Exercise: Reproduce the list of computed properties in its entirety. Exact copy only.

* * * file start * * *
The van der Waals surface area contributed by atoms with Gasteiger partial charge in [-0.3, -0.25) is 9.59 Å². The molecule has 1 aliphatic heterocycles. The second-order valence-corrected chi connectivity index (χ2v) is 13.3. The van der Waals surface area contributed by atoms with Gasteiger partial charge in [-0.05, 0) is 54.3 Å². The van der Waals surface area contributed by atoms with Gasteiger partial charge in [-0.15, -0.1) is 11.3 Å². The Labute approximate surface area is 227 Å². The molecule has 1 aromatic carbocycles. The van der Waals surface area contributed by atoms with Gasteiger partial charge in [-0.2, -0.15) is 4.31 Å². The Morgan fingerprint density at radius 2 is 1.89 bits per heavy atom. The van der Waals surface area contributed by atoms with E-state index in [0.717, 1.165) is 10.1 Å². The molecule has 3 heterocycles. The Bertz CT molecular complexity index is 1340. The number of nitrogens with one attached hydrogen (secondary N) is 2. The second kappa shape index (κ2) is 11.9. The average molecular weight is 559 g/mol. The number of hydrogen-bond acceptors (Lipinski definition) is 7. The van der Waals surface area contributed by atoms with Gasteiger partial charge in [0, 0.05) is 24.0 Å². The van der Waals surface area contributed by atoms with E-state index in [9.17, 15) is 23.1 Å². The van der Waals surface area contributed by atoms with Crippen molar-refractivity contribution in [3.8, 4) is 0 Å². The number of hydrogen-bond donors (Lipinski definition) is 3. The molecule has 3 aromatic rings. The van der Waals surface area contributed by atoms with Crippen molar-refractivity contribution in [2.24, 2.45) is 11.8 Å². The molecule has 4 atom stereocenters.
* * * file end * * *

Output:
The van der Waals surface area contributed by atoms with Gasteiger partial charge in [-0.3, -0.25) is 9.59 Å². The molecule has 1 aliphatic heterocycles. The second-order valence-corrected chi connectivity index (χ2v) is 13.3. The van der Waals surface area contributed by atoms with Gasteiger partial charge in [-0.05, 0) is 54.3 Å². The van der Waals surface area contributed by atoms with Gasteiger partial charge in [-0.15, -0.1) is 11.3 Å². The Labute approximate surface area is 227 Å². The molecule has 1 aromatic carbocycles. The van der Waals surface area contributed by atoms with Gasteiger partial charge in [-0.2, -0.15) is 4.31 Å². The Morgan fingerprint density at radius 2 is 1.89 bits per heavy atom. The van der Waals surface area contributed by atoms with E-state index in [0.717, 1.165) is 10.1 Å². The molecule has 3 heterocycles. The Bertz CT molecular complexity index is 1340. The number of nitrogens with one attached hydrogen (secondary N) is 2. The second kappa shape index (κ2) is 11.9. The average molecular weight is 559 g/mol. The number of hydrogen-bond acceptors (Lipinski definition) is 7. The van der Waals surface area contributed by atoms with Gasteiger partial charge in [0, 0.05) is 24.0 Å². The van der Waals surface area contributed by atoms with E-state index in [9.17, 15) is 23.1 Å². The van der Waals surface area contributed by atoms with Crippen molar-refractivity contribution in [3.8, 4) is 0 Å². The number of hydrogen-bond donors (Lipinski definition) is 3. The molecule has 3 aromatic rings. The van der Waals surface area contributed by atoms with Crippen molar-refractivity contribution in [2.24, 2.45) is 11.8 Å². The molecule has 4 atom stereocenters.